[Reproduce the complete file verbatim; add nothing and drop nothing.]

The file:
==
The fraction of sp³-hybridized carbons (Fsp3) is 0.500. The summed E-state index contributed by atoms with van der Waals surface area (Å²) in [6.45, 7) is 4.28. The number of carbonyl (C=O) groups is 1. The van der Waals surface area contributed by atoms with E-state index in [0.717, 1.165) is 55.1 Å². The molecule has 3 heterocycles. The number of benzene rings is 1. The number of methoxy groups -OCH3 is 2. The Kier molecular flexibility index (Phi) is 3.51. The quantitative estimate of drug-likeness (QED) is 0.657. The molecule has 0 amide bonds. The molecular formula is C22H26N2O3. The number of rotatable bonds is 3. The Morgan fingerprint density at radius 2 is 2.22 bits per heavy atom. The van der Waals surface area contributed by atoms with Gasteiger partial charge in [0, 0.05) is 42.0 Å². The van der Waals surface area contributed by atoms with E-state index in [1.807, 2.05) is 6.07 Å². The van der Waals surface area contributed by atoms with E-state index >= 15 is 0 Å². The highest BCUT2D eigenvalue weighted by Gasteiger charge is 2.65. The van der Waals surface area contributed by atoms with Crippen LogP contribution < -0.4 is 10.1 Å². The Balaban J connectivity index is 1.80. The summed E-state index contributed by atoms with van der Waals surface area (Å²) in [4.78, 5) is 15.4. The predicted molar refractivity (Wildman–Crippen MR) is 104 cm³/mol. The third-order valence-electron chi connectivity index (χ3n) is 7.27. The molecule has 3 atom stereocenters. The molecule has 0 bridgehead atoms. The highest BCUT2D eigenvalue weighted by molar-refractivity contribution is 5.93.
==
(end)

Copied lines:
The fraction of sp³-hybridized carbons (Fsp3) is 0.500. The summed E-state index contributed by atoms with van der Waals surface area (Å²) in [6.45, 7) is 4.28. The number of carbonyl (C=O) groups is 1. The van der Waals surface area contributed by atoms with E-state index in [0.717, 1.165) is 55.1 Å². The molecule has 3 heterocycles. The number of benzene rings is 1. The number of methoxy groups -OCH3 is 2. The Kier molecular flexibility index (Phi) is 3.51. The quantitative estimate of drug-likeness (QED) is 0.657. The molecule has 0 amide bonds. The molecular formula is C22H26N2O3. The number of rotatable bonds is 3. The Morgan fingerprint density at radius 2 is 2.22 bits per heavy atom. The van der Waals surface area contributed by atoms with Gasteiger partial charge in [0, 0.05) is 42.0 Å². The van der Waals surface area contributed by atoms with E-state index in [1.807, 2.05) is 6.07 Å². The van der Waals surface area contributed by atoms with E-state index >= 15 is 0 Å². The highest BCUT2D eigenvalue weighted by Gasteiger charge is 2.65. The van der Waals surface area contributed by atoms with Crippen LogP contribution < -0.4 is 10.1 Å². The Balaban J connectivity index is 1.80. The summed E-state index contributed by atoms with van der Waals surface area (Å²) in [4.78, 5) is 15.4. The predicted molar refractivity (Wildman–Crippen MR) is 104 cm³/mol. The third-order valence-electron chi connectivity index (χ3n) is 7.27. The molecule has 3 atom stereocenters. The molecule has 0 bridgehead atoms. The highest BCUT2D eigenvalue weighted by molar-refractivity contribution is 5.93.